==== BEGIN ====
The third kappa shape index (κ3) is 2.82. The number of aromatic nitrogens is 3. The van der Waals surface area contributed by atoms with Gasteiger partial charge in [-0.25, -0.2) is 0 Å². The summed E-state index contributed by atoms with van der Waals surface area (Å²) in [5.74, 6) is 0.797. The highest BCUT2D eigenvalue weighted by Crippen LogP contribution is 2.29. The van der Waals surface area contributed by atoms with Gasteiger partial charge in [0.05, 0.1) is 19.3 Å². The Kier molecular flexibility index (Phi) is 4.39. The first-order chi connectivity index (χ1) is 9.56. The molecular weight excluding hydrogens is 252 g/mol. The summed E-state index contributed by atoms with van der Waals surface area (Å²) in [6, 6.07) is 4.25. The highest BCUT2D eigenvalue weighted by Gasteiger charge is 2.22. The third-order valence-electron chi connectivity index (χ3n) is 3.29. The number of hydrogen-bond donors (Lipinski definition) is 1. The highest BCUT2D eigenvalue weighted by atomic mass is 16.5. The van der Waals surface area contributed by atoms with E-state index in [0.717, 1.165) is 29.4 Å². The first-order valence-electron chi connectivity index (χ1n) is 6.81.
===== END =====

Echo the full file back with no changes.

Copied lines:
The third kappa shape index (κ3) is 2.82. The number of aromatic nitrogens is 3. The van der Waals surface area contributed by atoms with Gasteiger partial charge in [-0.25, -0.2) is 0 Å². The summed E-state index contributed by atoms with van der Waals surface area (Å²) in [5.74, 6) is 0.797. The highest BCUT2D eigenvalue weighted by Crippen LogP contribution is 2.29. The van der Waals surface area contributed by atoms with Gasteiger partial charge in [0.05, 0.1) is 19.3 Å². The Kier molecular flexibility index (Phi) is 4.39. The first-order chi connectivity index (χ1) is 9.56. The molecular weight excluding hydrogens is 252 g/mol. The summed E-state index contributed by atoms with van der Waals surface area (Å²) in [6, 6.07) is 4.25. The highest BCUT2D eigenvalue weighted by Gasteiger charge is 2.22. The third-order valence-electron chi connectivity index (χ3n) is 3.29. The number of hydrogen-bond donors (Lipinski definition) is 1. The highest BCUT2D eigenvalue weighted by atomic mass is 16.5. The van der Waals surface area contributed by atoms with E-state index in [0.717, 1.165) is 29.4 Å². The first-order valence-electron chi connectivity index (χ1n) is 6.81.